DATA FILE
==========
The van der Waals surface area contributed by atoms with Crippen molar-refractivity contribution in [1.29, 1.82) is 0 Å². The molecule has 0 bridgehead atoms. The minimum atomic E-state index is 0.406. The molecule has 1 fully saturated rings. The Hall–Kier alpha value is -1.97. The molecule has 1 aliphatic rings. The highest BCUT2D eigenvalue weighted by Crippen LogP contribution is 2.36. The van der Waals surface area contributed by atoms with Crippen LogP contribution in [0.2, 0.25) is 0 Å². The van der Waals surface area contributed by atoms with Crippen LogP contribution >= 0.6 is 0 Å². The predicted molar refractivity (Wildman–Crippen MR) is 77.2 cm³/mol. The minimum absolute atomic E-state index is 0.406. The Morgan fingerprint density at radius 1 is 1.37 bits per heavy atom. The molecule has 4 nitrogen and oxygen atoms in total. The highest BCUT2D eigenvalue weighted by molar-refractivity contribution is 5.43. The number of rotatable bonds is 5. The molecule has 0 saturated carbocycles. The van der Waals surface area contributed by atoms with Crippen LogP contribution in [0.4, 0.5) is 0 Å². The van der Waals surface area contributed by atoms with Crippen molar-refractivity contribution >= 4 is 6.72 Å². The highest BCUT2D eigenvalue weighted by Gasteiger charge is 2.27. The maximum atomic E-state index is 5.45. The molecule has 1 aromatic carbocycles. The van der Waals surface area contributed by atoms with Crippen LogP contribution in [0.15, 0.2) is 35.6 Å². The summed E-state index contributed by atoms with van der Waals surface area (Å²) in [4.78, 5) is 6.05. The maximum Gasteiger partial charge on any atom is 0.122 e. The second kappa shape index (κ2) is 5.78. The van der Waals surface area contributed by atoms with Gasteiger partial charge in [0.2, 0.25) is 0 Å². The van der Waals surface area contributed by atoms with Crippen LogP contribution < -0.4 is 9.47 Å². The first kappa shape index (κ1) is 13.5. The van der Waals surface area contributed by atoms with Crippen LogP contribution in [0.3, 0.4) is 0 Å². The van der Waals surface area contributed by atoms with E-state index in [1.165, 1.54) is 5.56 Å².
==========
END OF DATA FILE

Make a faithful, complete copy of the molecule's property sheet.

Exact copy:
The van der Waals surface area contributed by atoms with Crippen molar-refractivity contribution in [1.29, 1.82) is 0 Å². The molecule has 0 bridgehead atoms. The minimum atomic E-state index is 0.406. The molecule has 1 fully saturated rings. The Hall–Kier alpha value is -1.97. The molecule has 1 aliphatic rings. The highest BCUT2D eigenvalue weighted by Crippen LogP contribution is 2.36. The van der Waals surface area contributed by atoms with Crippen LogP contribution in [0.2, 0.25) is 0 Å². The van der Waals surface area contributed by atoms with Crippen LogP contribution >= 0.6 is 0 Å². The predicted molar refractivity (Wildman–Crippen MR) is 77.2 cm³/mol. The minimum absolute atomic E-state index is 0.406. The Morgan fingerprint density at radius 1 is 1.37 bits per heavy atom. The molecule has 4 nitrogen and oxygen atoms in total. The highest BCUT2D eigenvalue weighted by molar-refractivity contribution is 5.43. The number of rotatable bonds is 5. The molecule has 0 saturated carbocycles. The van der Waals surface area contributed by atoms with Crippen LogP contribution in [0.4, 0.5) is 0 Å². The van der Waals surface area contributed by atoms with Crippen molar-refractivity contribution >= 4 is 6.72 Å². The highest BCUT2D eigenvalue weighted by Gasteiger charge is 2.27. The maximum atomic E-state index is 5.45. The molecule has 1 aromatic carbocycles. The van der Waals surface area contributed by atoms with Crippen LogP contribution in [0.15, 0.2) is 35.6 Å². The summed E-state index contributed by atoms with van der Waals surface area (Å²) in [4.78, 5) is 6.05. The maximum Gasteiger partial charge on any atom is 0.122 e. The second kappa shape index (κ2) is 5.78. The van der Waals surface area contributed by atoms with Gasteiger partial charge in [0.2, 0.25) is 0 Å². The van der Waals surface area contributed by atoms with Crippen LogP contribution < -0.4 is 9.47 Å². The first kappa shape index (κ1) is 13.5. The van der Waals surface area contributed by atoms with Crippen LogP contribution in [0.3, 0.4) is 0 Å². The van der Waals surface area contributed by atoms with E-state index in [1.165, 1.54) is 5.56 Å².